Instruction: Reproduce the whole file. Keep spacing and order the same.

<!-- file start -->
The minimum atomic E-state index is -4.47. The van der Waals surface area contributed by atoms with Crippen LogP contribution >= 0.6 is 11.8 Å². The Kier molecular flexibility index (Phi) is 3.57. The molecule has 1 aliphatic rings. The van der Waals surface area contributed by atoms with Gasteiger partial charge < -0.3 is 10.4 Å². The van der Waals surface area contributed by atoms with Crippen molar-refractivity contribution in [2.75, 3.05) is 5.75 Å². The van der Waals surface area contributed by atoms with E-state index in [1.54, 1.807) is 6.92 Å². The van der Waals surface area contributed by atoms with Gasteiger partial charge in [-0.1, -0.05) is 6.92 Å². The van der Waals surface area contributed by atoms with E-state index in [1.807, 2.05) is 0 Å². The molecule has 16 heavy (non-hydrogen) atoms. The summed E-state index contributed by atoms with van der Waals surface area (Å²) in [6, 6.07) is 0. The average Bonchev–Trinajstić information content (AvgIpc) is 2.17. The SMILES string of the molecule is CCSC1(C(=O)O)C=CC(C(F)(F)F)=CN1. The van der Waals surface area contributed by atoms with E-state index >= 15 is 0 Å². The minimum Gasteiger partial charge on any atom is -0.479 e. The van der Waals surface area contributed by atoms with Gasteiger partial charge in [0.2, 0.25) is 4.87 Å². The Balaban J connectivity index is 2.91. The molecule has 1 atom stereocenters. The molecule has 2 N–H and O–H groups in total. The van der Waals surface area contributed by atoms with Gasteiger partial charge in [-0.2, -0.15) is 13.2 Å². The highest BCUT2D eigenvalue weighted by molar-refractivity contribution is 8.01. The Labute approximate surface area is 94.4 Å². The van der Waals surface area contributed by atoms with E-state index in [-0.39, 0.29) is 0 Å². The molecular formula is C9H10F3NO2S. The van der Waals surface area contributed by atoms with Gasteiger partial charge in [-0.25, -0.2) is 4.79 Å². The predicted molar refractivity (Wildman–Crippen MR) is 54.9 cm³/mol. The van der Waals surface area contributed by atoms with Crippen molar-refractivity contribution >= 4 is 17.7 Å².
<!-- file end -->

The minimum atomic E-state index is -4.47. The van der Waals surface area contributed by atoms with Crippen LogP contribution >= 0.6 is 11.8 Å². The Kier molecular flexibility index (Phi) is 3.57. The molecule has 1 aliphatic rings. The van der Waals surface area contributed by atoms with Gasteiger partial charge < -0.3 is 10.4 Å². The van der Waals surface area contributed by atoms with Crippen molar-refractivity contribution in [2.75, 3.05) is 5.75 Å². The van der Waals surface area contributed by atoms with E-state index in [1.54, 1.807) is 6.92 Å². The van der Waals surface area contributed by atoms with Gasteiger partial charge in [-0.1, -0.05) is 6.92 Å². The van der Waals surface area contributed by atoms with E-state index in [1.807, 2.05) is 0 Å². The molecule has 16 heavy (non-hydrogen) atoms. The summed E-state index contributed by atoms with van der Waals surface area (Å²) in [6, 6.07) is 0. The average Bonchev–Trinajstić information content (AvgIpc) is 2.17. The SMILES string of the molecule is CCSC1(C(=O)O)C=CC(C(F)(F)F)=CN1. The van der Waals surface area contributed by atoms with E-state index >= 15 is 0 Å². The minimum Gasteiger partial charge on any atom is -0.479 e. The van der Waals surface area contributed by atoms with Gasteiger partial charge in [0.2, 0.25) is 4.87 Å². The Balaban J connectivity index is 2.91. The molecule has 1 atom stereocenters. The molecule has 2 N–H and O–H groups in total. The van der Waals surface area contributed by atoms with Gasteiger partial charge in [-0.2, -0.15) is 13.2 Å². The highest BCUT2D eigenvalue weighted by molar-refractivity contribution is 8.01. The Labute approximate surface area is 94.4 Å². The van der Waals surface area contributed by atoms with E-state index in [-0.39, 0.29) is 0 Å². The molecular formula is C9H10F3NO2S. The van der Waals surface area contributed by atoms with Gasteiger partial charge in [-0.25, -0.2) is 4.79 Å². The predicted molar refractivity (Wildman–Crippen MR) is 54.9 cm³/mol. The van der Waals surface area contributed by atoms with Crippen molar-refractivity contribution >= 4 is 17.7 Å².